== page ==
4. Stop all evictions, Help cities help renters.
The Department of Housing and Urban Development has paused all evictions for residential units in its portfolio and this should be replicated across all privately owned apartment buildings as well. Speaker Nancy Pelosi is correct in urging the Federal Reserve chair, Jerome H. Powell, to support state and local governments. The central bank can legally buy short-term local bonds, and it should begin to do so immediately. As Congresswoman Waters said in a statement Monday, “State and local governments may soon face funding pressures and need assistance as they address this public health emergency...I call on the Fed to re-evaluate its response and work creatively to address the needs of everyday Americans.” One of the best uses of these funds will be to support any family that cannot make rent over the next 12 months.
5. Amplify the trillion-dollar stimulus package by forgiving student debt.
This year there is approximately $1.7 trillion outstanding in student debt, which acts as an economic constraint on the spending and buying power of millions of Americans. If in a matter of weeks, the federal government can decide that $1 trillion in stimulus could be made available for the current crisis, then there is no reason not to also cancel all existing federal student debt. This is not only the right thing to do, but it could also potentially increase GDP by $108 billion a year and add up to 1.5 million jobs annually year to the recovery.
Student debt cancellation will also likely have a disproportionately positive impact on African American students, since a 2018 study found that these students held as much as 85.8% more debt than white students.
6. Bailout nonprofits with a $60 billion investment.
The U.S. nonprofit sector employs 12 million people, putting it third out of 18 major sectors as an employer of American workers and ahead of construction, transportation and finance. The federal government should provide $60 billion in emergency stimulus funding aimed at helping adversely affected national and local organizations. These funds can be distributed quickly through multiple funding streams, including, but not limited to, expansion of the Economic Injury Disaster Loan program for nonprofit employers, emergency grants to nonprofits operating under grants from federal, state, local, or other pass-through entities, and others to ensure the continued flow of charitable donations. This number should be increased if needed in order to ensure that nonprofits throughout the country are provided 12 months of operating costs, including payroll.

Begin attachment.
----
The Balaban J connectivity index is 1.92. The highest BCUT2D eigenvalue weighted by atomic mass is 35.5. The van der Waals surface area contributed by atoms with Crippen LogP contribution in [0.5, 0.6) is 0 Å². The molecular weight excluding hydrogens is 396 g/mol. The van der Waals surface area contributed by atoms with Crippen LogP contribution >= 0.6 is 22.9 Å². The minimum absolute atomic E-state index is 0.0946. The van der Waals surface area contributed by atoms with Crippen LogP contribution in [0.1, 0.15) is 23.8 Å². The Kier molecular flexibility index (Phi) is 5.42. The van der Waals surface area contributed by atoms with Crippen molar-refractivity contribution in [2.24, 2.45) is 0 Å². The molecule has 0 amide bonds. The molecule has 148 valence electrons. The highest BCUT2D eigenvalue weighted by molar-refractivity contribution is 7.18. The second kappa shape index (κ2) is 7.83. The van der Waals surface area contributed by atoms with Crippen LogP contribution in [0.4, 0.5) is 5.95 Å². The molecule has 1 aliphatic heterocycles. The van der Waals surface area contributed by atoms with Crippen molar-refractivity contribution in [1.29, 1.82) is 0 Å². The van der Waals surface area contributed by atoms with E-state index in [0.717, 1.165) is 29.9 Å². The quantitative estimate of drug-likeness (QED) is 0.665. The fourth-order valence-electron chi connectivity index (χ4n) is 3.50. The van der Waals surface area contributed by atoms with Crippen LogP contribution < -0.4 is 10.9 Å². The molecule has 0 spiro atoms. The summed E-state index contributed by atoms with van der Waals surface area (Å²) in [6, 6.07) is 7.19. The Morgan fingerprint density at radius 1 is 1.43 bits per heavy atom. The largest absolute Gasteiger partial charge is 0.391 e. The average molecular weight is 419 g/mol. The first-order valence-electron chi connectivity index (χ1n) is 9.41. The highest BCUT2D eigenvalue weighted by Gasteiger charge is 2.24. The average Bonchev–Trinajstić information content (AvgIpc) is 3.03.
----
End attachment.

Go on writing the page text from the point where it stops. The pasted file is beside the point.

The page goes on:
Further, any additional employment-focused relief or legislative stimulus package must expressly apply to employment at tax-exempt organizations. Congress should ensure that relief and stimulus legislation designed to assist for-profit businesses in the areas of unemployment insurance, employee retention, and risk insurance must also address the unique challenges and realities that nonprofits face.
While Greenlining encourages broad support to the entire non-profit sector, it is essential that any economic support is directed first and foremost to small grassroots nonprofits, especially those led by people of color.
A just recovery that protects the American Dream
The fundamental difference between today’s crisis and past economic crises is that in the past there was always someone to blame. In the current situation, literally no one is at fault and a strong case could be made to just bail out everyone. There is no moral hazard in a pandemic.
While the current moment is scary, Americans will persevere as they always do and our country will eventually move past this crisis as we have every other. Economic and public health crises are a consistent facet of our country (and the world) and it is time that we stop treating them in a one-off fashion. In order to be better prepared for what could be a painful economic downturn and recession, let's pass automatic countermeasures now that allows us to stop treating these events as one-off catastrophes and instead of a consistent part of life in our modern economy.
Adam Briones is Greenlining’s Economic Equity director. Debra Gore-Mann is Greenlining’s President and CEO.